Go Higher: London & The South East: Money Matters

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Indy Lifestyle Online
LONDON AND the region surrounding it is an expensive place to be a student. A lot of things cost more than they do in other parts of the country - especially accommodation, food in restaurants and transport. But transport in London has become cheaper recently to students of the capital's universities as a result of a special deal giving undergraduates and postgraduates one-third off the normal price of a travel card for the Tube and buses.

Rent is one of the biggest drains on student resources. In London itself it costs a minimum of around pounds 60 a week to rent a room in a shared house. On top of that, students have to pay utility bills and find the money for food. Most students exist on pasta and rice with some vegetables thrown in - and do so relatively cheaply by shopping at cash 'n' carry stores and ethnic vegetable stalls or street markets. One advantage of London is its diversity: prices are lower in less affluent areas.

Rooms in university halls of residence cost more or less depending on whether they come with an en suite bathroom and food. All university accommodation at the University of East London, say, is self-catering and costs from pounds 39 a week for a flat-share in Stratford, east London, to pounds 64.50 for en suite room and computer network connection in the new Docklands campus.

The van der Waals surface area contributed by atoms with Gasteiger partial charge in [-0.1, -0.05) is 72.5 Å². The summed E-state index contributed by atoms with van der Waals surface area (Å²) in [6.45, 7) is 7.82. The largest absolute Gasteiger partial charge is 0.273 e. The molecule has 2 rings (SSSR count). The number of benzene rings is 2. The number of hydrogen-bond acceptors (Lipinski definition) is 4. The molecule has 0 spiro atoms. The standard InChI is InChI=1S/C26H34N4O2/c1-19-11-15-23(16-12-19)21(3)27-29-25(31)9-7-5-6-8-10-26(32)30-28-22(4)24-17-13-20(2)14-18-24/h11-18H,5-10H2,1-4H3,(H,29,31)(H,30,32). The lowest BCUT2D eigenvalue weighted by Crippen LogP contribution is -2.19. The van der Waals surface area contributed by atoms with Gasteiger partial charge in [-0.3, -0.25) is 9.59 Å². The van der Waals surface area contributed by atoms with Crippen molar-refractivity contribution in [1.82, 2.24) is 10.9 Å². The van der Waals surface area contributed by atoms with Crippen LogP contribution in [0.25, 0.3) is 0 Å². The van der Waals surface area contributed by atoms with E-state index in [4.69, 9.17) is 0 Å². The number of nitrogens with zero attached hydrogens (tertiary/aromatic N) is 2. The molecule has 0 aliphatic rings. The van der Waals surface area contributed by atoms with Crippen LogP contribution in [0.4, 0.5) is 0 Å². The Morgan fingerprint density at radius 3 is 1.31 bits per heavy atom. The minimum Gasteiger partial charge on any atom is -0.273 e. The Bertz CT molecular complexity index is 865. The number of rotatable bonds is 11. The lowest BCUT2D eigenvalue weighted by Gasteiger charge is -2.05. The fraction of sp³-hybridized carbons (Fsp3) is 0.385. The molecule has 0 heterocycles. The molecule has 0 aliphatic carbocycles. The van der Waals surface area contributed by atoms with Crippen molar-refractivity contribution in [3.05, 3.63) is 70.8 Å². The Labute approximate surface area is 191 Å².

Prices are higher as you move into the centre. At the University of Westminster you pay pounds 63-pounds 70 a week for university rooms. At King's College London, which has halls of residence in Hampstead, Kensington, Chelsea, Waterloo and Westminster, the cost of a college room with food is pounds 82-pounds 116 a week, or pounds 50-pounds 75 without.

Nearly half of the King's College accommodation is en suite - a study bedroom with a shower, loo and fridge costing pounds 75 a week. For this price you share a communal room with a television.

Students who knock back booze can expect to hit financial problems. But they'll probably be better off buying beer in student union bars where the cost is kept to the minimum. A pint of Fosters, say, costs pounds 1.45 in the student union at the University of North London (UNL), less than in most pubs. At the University of Westminster it is pounds 1.50 and a pint of Red Stripe is pounds 1.80.

Some cinema chains offer student discounts. Virgin cuts the price of a ticket from pounds 7.90 to pounds 5 for students, Monday to Friday only. At the Holloway Odeon close to UNL, prices are reduced further, from pounds 5.50 to pounds 4 from Monday to Thursday only. Students have to produce their NUS card to get such reductions.

To get into a club in London, students have to pay a similar sum, but sometimes they can get in free. The Garage at Highbury Corner has some free nights. Other nights you pay up to pounds 5. A popular club along Oxford Street in Central London, The Metro, charges only pounds 1 on Thursday nights.

Lucy Hodges

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